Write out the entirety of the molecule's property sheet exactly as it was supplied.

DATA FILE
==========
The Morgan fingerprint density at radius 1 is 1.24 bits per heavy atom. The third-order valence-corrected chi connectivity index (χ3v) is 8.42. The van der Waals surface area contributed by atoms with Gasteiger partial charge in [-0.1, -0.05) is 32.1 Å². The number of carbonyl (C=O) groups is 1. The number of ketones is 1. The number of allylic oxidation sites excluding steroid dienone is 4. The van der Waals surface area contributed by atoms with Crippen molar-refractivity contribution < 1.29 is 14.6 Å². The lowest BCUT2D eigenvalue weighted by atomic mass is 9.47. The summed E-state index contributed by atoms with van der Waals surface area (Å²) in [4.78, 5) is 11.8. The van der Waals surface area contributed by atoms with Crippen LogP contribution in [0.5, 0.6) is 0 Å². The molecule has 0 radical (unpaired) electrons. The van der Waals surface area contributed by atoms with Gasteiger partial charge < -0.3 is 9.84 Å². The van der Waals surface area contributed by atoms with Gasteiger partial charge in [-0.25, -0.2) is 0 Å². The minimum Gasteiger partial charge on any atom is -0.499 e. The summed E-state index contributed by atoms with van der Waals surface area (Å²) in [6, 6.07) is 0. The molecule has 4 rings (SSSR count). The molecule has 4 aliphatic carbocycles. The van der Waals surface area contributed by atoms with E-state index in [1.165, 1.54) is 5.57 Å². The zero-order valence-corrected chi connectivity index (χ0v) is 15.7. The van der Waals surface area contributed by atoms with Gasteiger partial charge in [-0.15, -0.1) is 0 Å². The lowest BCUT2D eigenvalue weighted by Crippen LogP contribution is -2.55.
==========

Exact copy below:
The Morgan fingerprint density at radius 1 is 1.24 bits per heavy atom. The third-order valence-corrected chi connectivity index (χ3v) is 8.42. The van der Waals surface area contributed by atoms with Gasteiger partial charge in [-0.1, -0.05) is 32.1 Å². The number of carbonyl (C=O) groups is 1. The number of ketones is 1. The number of allylic oxidation sites excluding steroid dienone is 4. The van der Waals surface area contributed by atoms with Crippen molar-refractivity contribution < 1.29 is 14.6 Å². The lowest BCUT2D eigenvalue weighted by atomic mass is 9.47. The summed E-state index contributed by atoms with van der Waals surface area (Å²) in [4.78, 5) is 11.8. The van der Waals surface area contributed by atoms with Crippen LogP contribution in [0.5, 0.6) is 0 Å². The molecule has 0 radical (unpaired) electrons. The van der Waals surface area contributed by atoms with Gasteiger partial charge < -0.3 is 9.84 Å². The van der Waals surface area contributed by atoms with Gasteiger partial charge in [-0.25, -0.2) is 0 Å². The minimum Gasteiger partial charge on any atom is -0.499 e. The summed E-state index contributed by atoms with van der Waals surface area (Å²) in [6, 6.07) is 0. The molecule has 4 rings (SSSR count). The molecule has 4 aliphatic carbocycles. The van der Waals surface area contributed by atoms with E-state index in [1.165, 1.54) is 5.57 Å². The zero-order valence-corrected chi connectivity index (χ0v) is 15.7. The van der Waals surface area contributed by atoms with Gasteiger partial charge in [-0.15, -0.1) is 0 Å². The lowest BCUT2D eigenvalue weighted by Crippen LogP contribution is -2.55.